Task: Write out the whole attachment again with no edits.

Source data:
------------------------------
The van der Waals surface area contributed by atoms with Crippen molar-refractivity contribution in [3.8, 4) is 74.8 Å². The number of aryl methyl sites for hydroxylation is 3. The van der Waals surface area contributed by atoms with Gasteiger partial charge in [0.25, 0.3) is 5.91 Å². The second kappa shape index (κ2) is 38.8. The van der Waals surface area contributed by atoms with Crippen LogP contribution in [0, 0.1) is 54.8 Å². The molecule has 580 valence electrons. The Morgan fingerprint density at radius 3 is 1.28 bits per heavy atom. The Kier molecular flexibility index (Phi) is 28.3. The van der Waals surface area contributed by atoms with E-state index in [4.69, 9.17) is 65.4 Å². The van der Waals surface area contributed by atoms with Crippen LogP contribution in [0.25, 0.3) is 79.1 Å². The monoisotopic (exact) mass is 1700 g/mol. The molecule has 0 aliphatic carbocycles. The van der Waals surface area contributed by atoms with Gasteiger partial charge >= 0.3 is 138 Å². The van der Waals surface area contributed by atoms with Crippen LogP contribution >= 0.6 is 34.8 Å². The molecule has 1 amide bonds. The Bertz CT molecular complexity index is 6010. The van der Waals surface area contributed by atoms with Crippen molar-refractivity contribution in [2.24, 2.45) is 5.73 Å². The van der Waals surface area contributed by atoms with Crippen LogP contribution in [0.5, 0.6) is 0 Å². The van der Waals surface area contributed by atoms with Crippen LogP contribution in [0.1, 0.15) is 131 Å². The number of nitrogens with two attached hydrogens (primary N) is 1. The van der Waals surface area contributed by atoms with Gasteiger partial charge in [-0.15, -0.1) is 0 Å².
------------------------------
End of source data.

The van der Waals surface area contributed by atoms with Crippen molar-refractivity contribution in [3.8, 4) is 74.8 Å². The number of aryl methyl sites for hydroxylation is 3. The van der Waals surface area contributed by atoms with Gasteiger partial charge in [0.25, 0.3) is 5.91 Å². The second kappa shape index (κ2) is 38.8. The van der Waals surface area contributed by atoms with Crippen LogP contribution in [0, 0.1) is 54.8 Å². The molecule has 580 valence electrons. The Morgan fingerprint density at radius 3 is 1.28 bits per heavy atom. The Kier molecular flexibility index (Phi) is 28.3. The van der Waals surface area contributed by atoms with E-state index in [4.69, 9.17) is 65.4 Å². The van der Waals surface area contributed by atoms with Crippen LogP contribution in [0.25, 0.3) is 79.1 Å². The monoisotopic (exact) mass is 1700 g/mol. The molecule has 0 aliphatic carbocycles. The van der Waals surface area contributed by atoms with Gasteiger partial charge >= 0.3 is 138 Å². The van der Waals surface area contributed by atoms with Crippen LogP contribution >= 0.6 is 34.8 Å². The molecule has 1 amide bonds. The Bertz CT molecular complexity index is 6010. The van der Waals surface area contributed by atoms with Crippen molar-refractivity contribution in [2.24, 2.45) is 5.73 Å². The van der Waals surface area contributed by atoms with Crippen LogP contribution in [0.5, 0.6) is 0 Å². The van der Waals surface area contributed by atoms with Crippen LogP contribution in [0.1, 0.15) is 131 Å². The number of nitrogens with two attached hydrogens (primary N) is 1. The van der Waals surface area contributed by atoms with Gasteiger partial charge in [-0.15, -0.1) is 0 Å².